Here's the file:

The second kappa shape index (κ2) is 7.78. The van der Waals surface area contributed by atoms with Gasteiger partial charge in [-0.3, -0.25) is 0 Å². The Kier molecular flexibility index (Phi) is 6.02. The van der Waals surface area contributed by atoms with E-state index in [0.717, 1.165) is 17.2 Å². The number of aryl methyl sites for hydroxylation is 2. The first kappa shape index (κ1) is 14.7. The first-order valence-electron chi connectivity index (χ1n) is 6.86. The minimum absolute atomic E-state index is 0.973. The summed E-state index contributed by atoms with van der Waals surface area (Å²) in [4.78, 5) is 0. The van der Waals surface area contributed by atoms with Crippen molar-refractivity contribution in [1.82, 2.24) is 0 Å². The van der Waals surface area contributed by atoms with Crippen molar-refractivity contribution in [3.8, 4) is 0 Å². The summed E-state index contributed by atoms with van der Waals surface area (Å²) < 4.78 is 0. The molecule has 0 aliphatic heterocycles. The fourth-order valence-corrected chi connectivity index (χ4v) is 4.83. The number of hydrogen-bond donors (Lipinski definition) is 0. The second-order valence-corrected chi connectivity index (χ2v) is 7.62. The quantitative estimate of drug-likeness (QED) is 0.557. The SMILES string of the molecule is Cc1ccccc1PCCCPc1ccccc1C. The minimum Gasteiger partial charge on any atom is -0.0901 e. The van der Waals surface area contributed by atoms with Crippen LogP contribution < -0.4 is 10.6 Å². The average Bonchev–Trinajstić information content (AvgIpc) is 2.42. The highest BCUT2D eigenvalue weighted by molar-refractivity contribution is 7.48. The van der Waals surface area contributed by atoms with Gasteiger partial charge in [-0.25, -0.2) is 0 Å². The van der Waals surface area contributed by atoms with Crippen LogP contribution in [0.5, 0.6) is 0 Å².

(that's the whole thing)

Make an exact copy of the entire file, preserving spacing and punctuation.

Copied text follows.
The second kappa shape index (κ2) is 7.78. The van der Waals surface area contributed by atoms with Gasteiger partial charge in [-0.3, -0.25) is 0 Å². The Kier molecular flexibility index (Phi) is 6.02. The van der Waals surface area contributed by atoms with E-state index in [0.717, 1.165) is 17.2 Å². The number of aryl methyl sites for hydroxylation is 2. The first kappa shape index (κ1) is 14.7. The first-order valence-electron chi connectivity index (χ1n) is 6.86. The minimum absolute atomic E-state index is 0.973. The summed E-state index contributed by atoms with van der Waals surface area (Å²) in [4.78, 5) is 0. The van der Waals surface area contributed by atoms with Crippen molar-refractivity contribution in [1.82, 2.24) is 0 Å². The van der Waals surface area contributed by atoms with Crippen molar-refractivity contribution in [3.8, 4) is 0 Å². The summed E-state index contributed by atoms with van der Waals surface area (Å²) < 4.78 is 0. The molecule has 0 aliphatic heterocycles. The fourth-order valence-corrected chi connectivity index (χ4v) is 4.83. The number of hydrogen-bond donors (Lipinski definition) is 0. The second-order valence-corrected chi connectivity index (χ2v) is 7.62. The quantitative estimate of drug-likeness (QED) is 0.557. The SMILES string of the molecule is Cc1ccccc1PCCCPc1ccccc1C. The minimum Gasteiger partial charge on any atom is -0.0901 e. The van der Waals surface area contributed by atoms with Crippen LogP contribution < -0.4 is 10.6 Å². The average Bonchev–Trinajstić information content (AvgIpc) is 2.42. The highest BCUT2D eigenvalue weighted by molar-refractivity contribution is 7.48. The van der Waals surface area contributed by atoms with Gasteiger partial charge in [-0.25, -0.2) is 0 Å². The van der Waals surface area contributed by atoms with Crippen LogP contribution in [0.5, 0.6) is 0 Å².